Chi-square tests are applied at each of the stages in building the CHAID tree, as described above, to ensure that each branch is associated with a statistically significant predictor of the response variable (e.g., response rate). Bonferroni corrections, or similar adjustments, are used to account for the multiple testing that takes place. When testing with a 5% significance level (i.e., considering a p-value of less than 0.05 to be statistically significant) we have a one in 20 chance of finding a false-positive result; concluding that there is a difference when in fact none exists (see this light-hearted cartoon for further discussion of multiple testing). The more tests that we do, the greater the chance we will find one of these false-positive results (inflating the so-called Type I error), so adjustments to the p-values are used to counter this, so that stronger evidence is required to indicate a significant result.

CHAID can also be extended to apply to the case where we have a continuous response variable, for example, sales recorded in £’s. However, in this case F-tests rather than Chi-square tests are used. Continuous predictor variables can also be incorporated by determining cut-offs to create ordinal groups of variables, based, for example, on particular percentiles of the variable. So, we might band incomes into four groups, based on its quartiles, such as ≤ £15,000; > £15,000 & ≤ £20,000; > £20,000 & ≤ £33,000; and > £33,000.

Generally a large sample size is needed to perform a CHAID analysis. At each branch, as we split the total population, we reduce the number of observations available and with a small total sample size the individual groups can quickly become too small for reliable analysis.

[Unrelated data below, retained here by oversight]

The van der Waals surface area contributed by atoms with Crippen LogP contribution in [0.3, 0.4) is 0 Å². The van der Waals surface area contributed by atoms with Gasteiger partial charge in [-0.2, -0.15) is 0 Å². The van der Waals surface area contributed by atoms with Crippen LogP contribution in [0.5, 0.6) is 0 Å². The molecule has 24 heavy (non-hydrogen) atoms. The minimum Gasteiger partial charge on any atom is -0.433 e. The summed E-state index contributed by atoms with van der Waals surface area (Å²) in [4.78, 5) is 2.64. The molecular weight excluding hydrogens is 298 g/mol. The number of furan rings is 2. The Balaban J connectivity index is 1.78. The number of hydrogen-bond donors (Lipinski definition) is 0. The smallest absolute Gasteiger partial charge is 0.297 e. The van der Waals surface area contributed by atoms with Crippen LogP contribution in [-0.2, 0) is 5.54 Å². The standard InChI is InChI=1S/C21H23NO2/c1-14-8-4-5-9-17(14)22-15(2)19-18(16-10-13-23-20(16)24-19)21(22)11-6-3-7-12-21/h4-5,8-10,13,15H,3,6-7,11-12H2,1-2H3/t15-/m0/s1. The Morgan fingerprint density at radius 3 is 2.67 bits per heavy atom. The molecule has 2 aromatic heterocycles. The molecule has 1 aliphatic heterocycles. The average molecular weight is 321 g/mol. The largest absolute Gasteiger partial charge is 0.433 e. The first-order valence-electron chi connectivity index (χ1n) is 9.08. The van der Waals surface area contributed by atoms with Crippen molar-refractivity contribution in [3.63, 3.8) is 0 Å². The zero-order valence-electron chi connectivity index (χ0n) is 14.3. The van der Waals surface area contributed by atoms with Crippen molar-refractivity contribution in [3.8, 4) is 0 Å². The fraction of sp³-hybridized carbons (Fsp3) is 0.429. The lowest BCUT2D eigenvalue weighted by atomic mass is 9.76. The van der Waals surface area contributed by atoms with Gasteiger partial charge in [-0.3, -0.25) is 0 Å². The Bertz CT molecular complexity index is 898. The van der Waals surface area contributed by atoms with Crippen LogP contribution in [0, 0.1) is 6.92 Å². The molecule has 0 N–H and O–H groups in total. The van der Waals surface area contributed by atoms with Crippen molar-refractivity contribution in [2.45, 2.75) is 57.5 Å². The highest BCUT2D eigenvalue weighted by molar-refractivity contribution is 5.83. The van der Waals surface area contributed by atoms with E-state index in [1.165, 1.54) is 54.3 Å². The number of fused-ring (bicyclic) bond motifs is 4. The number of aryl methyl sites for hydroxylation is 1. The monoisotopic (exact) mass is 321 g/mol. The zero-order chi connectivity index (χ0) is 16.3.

Alternative methods

When we are interested in identifying groups of customers for targeted marketing where we do not have a response variable on which to base the splits in our sample, we can use other market segmentation techniques such as cluster analysis (see our recent blog on Customer segmentation for further information).

CHAID is sometimes used as an exploratory method for predictive modelling. However, a more formal multiple logistic or multinomial regression model could be applied instead. These regression models are specifically designed for analysing binary (e.g., yes/no) or categorical response variables and can accommodate continuous and/or categorical predictor variables. Interaction terms could be included in the model to investigate the associations between predictors that are tested for in the CHAID algorithm, whilst allowing a wider range of possible model specifications which may well fit the data better. Another advantage of this modelling approach is that we are able to analyse the data all-in-one rather than splitting the data into subgroups and performing multiple tests. In particular, where a continuous response variable is of interest or there are a number of continuous predictors to consider, we would recommend performing a multiple regression analysis instead. See our recent blog post on Analysing Categorical Data Using Logistic Regression Models for further details of these more formal modelling approaches.